Welcome to this week’s Thirsty Thursday: An Inventory Report. To all the fathers and father figures out there I wish you a happy Father’s Day! This week’s drink is one of my grandpa’s favorites, a simple whiskey and Coke; more precisely Crown Royal and Coke. Let’s get to it.
Crude Oil Stocks
Let’s first take a look at the EIA’s data, a forecasted build of 1.9 million barrels and a reported draw of nearly 4 million barrels. If you work at the EIA and are reading this, why are the forecasts so off lately? The people, me, want to know.
Whether it be out of luck or reliance on a different set of data the API forecasted a seemingly more accurate draw of 0.5 million barrels against the reported actual draw of 1.25 million barrels of crude.
There is nothing too exciting to note about either figure this week. Crude stocks are smack in the middle of their 5-year range and draws/builds are ebbing and flowing as normal.
Oil and Natural Gas Prices
WTI is currently under $70 USD… Not terrible but oil workers definitely felt a bit more comfort when we were looking at $100+ oil. Brent began and ended the week just under $75 but peaked over $77 a few days ago.
For the second week in a row, the price of natural gas has increased. This week’s jump is 30 cents! Hopefully the beginning of a trend in the right direction.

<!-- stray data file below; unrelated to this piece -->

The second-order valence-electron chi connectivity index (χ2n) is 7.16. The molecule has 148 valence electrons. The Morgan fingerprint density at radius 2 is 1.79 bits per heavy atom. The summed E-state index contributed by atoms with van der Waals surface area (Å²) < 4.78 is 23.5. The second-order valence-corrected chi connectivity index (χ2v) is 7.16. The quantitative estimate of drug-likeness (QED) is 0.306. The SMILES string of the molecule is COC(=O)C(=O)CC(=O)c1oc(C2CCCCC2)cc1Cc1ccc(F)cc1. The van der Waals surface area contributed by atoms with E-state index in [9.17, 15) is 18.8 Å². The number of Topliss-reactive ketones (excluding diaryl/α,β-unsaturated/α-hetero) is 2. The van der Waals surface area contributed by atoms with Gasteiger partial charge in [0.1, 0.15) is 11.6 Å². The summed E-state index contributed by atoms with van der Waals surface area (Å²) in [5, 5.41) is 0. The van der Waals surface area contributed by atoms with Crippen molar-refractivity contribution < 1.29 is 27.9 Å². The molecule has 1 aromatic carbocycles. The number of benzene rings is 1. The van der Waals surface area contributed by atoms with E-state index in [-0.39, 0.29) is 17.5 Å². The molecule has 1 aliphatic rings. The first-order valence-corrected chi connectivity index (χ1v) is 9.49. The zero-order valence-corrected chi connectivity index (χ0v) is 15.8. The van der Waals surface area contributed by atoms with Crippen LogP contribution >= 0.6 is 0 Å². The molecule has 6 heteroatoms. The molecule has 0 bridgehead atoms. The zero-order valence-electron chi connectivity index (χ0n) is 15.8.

For two months or so now the price of gasoline has been very steady despite gasoline stocks rising and falling tens of millions of barrels over the same period. Perhaps a sign of gasoline prices’ stability? Or maybe something else at play.
As I said earlier, gas prices are steady. This week the national average dropped just $0.005. In other news, we have a new leader for the most expensive gas in the country. As long as I have written this weekly report I have never seen Washington State top the charts, but here we are. At $4.948 per gallon, Washington is not the place you want to fill up your gas-guzzling car.
Diesel costs the same as it did last week, however, distillate stocks are rounding the curve and are into the flats this week.
Crude Oil Imports/Exports
Net crude oil imports were down just over 100K bbl/d from the last reporting period, but remain about 1 MMbbl/d higher than most of April. This seems to be dominated largely by a drop in exports–imports seem fairly stable.
Crude oil imports over the short term remain cyclical but over the past 3 years or so show a generally flat trendline. Exports, as of the past several months, have jumped significantly which brings the country’s net imports nearer and nearer to zero; at which point we will officially be an oil net exporting country for the first time.
US Weekly Import/Export Data (Jun 9-15)
|Product||Imports (Mbbl/d)||Exports (Mbbl/d)||Net (Mbbl/d)|
|Other Petroleum Products||2,079||6,100||-4,020|
|Total Oil + Products||8,541||9,902||-1,361|
China overtook Mexico this month in the country receiving the most oil from the US with both countries by far accounting for the top destinations of US crude. Meanwhile, the Netherlands makes a huge jump up to 3rd on the list.
US Monthly Import/Export Origin and Destination Data (Month of March 2023)
|Export Destination||Total (Mbbl)||Import Origin||Total (Mbbl)|
The latest month that we have import and export data on where and from those barrels are coming from is now March and while the lag time is significant I still find it interesting as I hope you do!
That’s it for this week. Get out and enjoy that beautiful spring weather!
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